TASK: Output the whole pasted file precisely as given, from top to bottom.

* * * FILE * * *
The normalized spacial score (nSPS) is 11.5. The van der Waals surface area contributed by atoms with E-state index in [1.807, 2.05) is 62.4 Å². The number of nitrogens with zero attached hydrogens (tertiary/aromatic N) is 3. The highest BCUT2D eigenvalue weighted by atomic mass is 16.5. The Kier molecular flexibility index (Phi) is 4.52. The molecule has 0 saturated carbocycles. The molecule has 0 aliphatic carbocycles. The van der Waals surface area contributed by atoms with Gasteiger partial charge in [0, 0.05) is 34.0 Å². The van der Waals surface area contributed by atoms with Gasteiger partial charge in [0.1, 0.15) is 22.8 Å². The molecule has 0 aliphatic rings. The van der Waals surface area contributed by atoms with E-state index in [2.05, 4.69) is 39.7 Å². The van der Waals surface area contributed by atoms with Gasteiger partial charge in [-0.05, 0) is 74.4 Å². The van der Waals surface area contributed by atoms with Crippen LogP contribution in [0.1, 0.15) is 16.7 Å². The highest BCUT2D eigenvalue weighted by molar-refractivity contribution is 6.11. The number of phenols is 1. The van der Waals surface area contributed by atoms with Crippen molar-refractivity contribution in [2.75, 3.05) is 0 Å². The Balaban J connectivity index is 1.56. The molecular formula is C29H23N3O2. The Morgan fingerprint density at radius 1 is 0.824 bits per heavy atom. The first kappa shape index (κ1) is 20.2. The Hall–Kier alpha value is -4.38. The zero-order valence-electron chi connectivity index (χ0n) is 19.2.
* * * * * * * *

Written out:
The normalized spacial score (nSPS) is 11.5. The van der Waals surface area contributed by atoms with E-state index in [1.807, 2.05) is 62.4 Å². The number of nitrogens with zero attached hydrogens (tertiary/aromatic N) is 3. The highest BCUT2D eigenvalue weighted by atomic mass is 16.5. The Kier molecular flexibility index (Phi) is 4.52. The molecule has 0 saturated carbocycles. The molecule has 0 aliphatic carbocycles. The van der Waals surface area contributed by atoms with Gasteiger partial charge in [0, 0.05) is 34.0 Å². The van der Waals surface area contributed by atoms with Gasteiger partial charge in [0.1, 0.15) is 22.8 Å². The molecule has 0 aliphatic rings. The van der Waals surface area contributed by atoms with E-state index in [2.05, 4.69) is 39.7 Å². The van der Waals surface area contributed by atoms with Gasteiger partial charge in [-0.05, 0) is 74.4 Å². The van der Waals surface area contributed by atoms with Crippen LogP contribution in [0.1, 0.15) is 16.7 Å². The highest BCUT2D eigenvalue weighted by molar-refractivity contribution is 6.11. The number of phenols is 1. The van der Waals surface area contributed by atoms with Crippen molar-refractivity contribution in [2.75, 3.05) is 0 Å². The Balaban J connectivity index is 1.56. The molecular formula is C29H23N3O2. The Morgan fingerprint density at radius 1 is 0.824 bits per heavy atom. The first kappa shape index (κ1) is 20.2. The Hall–Kier alpha value is -4.38. The zero-order valence-electron chi connectivity index (χ0n) is 19.2.